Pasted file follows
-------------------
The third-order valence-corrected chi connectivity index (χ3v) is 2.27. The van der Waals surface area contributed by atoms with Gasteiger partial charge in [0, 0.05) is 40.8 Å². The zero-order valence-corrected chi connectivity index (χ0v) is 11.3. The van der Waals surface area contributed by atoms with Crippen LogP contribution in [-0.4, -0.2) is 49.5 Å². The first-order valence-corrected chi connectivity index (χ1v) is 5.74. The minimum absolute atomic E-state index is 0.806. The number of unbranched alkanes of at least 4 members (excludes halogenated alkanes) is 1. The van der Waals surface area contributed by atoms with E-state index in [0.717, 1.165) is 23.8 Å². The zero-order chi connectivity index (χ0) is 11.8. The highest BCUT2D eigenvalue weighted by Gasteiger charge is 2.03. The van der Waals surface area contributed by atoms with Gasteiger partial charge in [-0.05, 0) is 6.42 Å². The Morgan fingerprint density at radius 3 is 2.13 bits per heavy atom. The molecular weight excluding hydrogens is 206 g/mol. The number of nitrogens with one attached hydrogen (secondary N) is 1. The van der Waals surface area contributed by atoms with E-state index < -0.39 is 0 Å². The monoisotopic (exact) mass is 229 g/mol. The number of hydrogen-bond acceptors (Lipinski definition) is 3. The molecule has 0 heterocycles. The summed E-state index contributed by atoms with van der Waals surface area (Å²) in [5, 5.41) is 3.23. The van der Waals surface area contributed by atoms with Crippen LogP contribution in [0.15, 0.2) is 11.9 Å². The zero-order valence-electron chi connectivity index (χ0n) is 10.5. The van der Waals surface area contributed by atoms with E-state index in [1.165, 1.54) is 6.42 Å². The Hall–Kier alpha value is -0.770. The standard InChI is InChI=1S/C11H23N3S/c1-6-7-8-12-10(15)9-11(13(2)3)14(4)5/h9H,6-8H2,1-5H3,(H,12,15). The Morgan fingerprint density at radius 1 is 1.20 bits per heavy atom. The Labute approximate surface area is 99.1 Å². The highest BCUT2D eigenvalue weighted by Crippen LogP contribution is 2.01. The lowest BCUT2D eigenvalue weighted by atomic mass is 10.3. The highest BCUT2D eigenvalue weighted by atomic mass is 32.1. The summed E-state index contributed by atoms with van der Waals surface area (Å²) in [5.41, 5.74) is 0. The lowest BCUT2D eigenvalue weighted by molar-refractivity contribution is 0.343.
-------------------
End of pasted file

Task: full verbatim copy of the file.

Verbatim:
The third-order valence-corrected chi connectivity index (χ3v) is 2.27. The van der Waals surface area contributed by atoms with Gasteiger partial charge in [0, 0.05) is 40.8 Å². The zero-order valence-corrected chi connectivity index (χ0v) is 11.3. The van der Waals surface area contributed by atoms with Crippen LogP contribution in [-0.4, -0.2) is 49.5 Å². The first-order valence-corrected chi connectivity index (χ1v) is 5.74. The minimum absolute atomic E-state index is 0.806. The number of unbranched alkanes of at least 4 members (excludes halogenated alkanes) is 1. The van der Waals surface area contributed by atoms with E-state index in [0.717, 1.165) is 23.8 Å². The zero-order chi connectivity index (χ0) is 11.8. The highest BCUT2D eigenvalue weighted by Gasteiger charge is 2.03. The van der Waals surface area contributed by atoms with Gasteiger partial charge in [-0.05, 0) is 6.42 Å². The Morgan fingerprint density at radius 3 is 2.13 bits per heavy atom. The molecular weight excluding hydrogens is 206 g/mol. The number of nitrogens with one attached hydrogen (secondary N) is 1. The van der Waals surface area contributed by atoms with E-state index < -0.39 is 0 Å². The monoisotopic (exact) mass is 229 g/mol. The number of hydrogen-bond acceptors (Lipinski definition) is 3. The molecule has 0 heterocycles. The summed E-state index contributed by atoms with van der Waals surface area (Å²) in [5, 5.41) is 3.23. The van der Waals surface area contributed by atoms with Crippen LogP contribution in [0.15, 0.2) is 11.9 Å². The zero-order valence-electron chi connectivity index (χ0n) is 10.5. The van der Waals surface area contributed by atoms with E-state index in [1.165, 1.54) is 6.42 Å². The Hall–Kier alpha value is -0.770. The standard InChI is InChI=1S/C11H23N3S/c1-6-7-8-12-10(15)9-11(13(2)3)14(4)5/h9H,6-8H2,1-5H3,(H,12,15). The Morgan fingerprint density at radius 1 is 1.20 bits per heavy atom. The Labute approximate surface area is 99.1 Å². The highest BCUT2D eigenvalue weighted by Crippen LogP contribution is 2.01. The lowest BCUT2D eigenvalue weighted by atomic mass is 10.3. The highest BCUT2D eigenvalue weighted by atomic mass is 32.1. The summed E-state index contributed by atoms with van der Waals surface area (Å²) in [5.41, 5.74) is 0. The lowest BCUT2D eigenvalue weighted by molar-refractivity contribution is 0.343.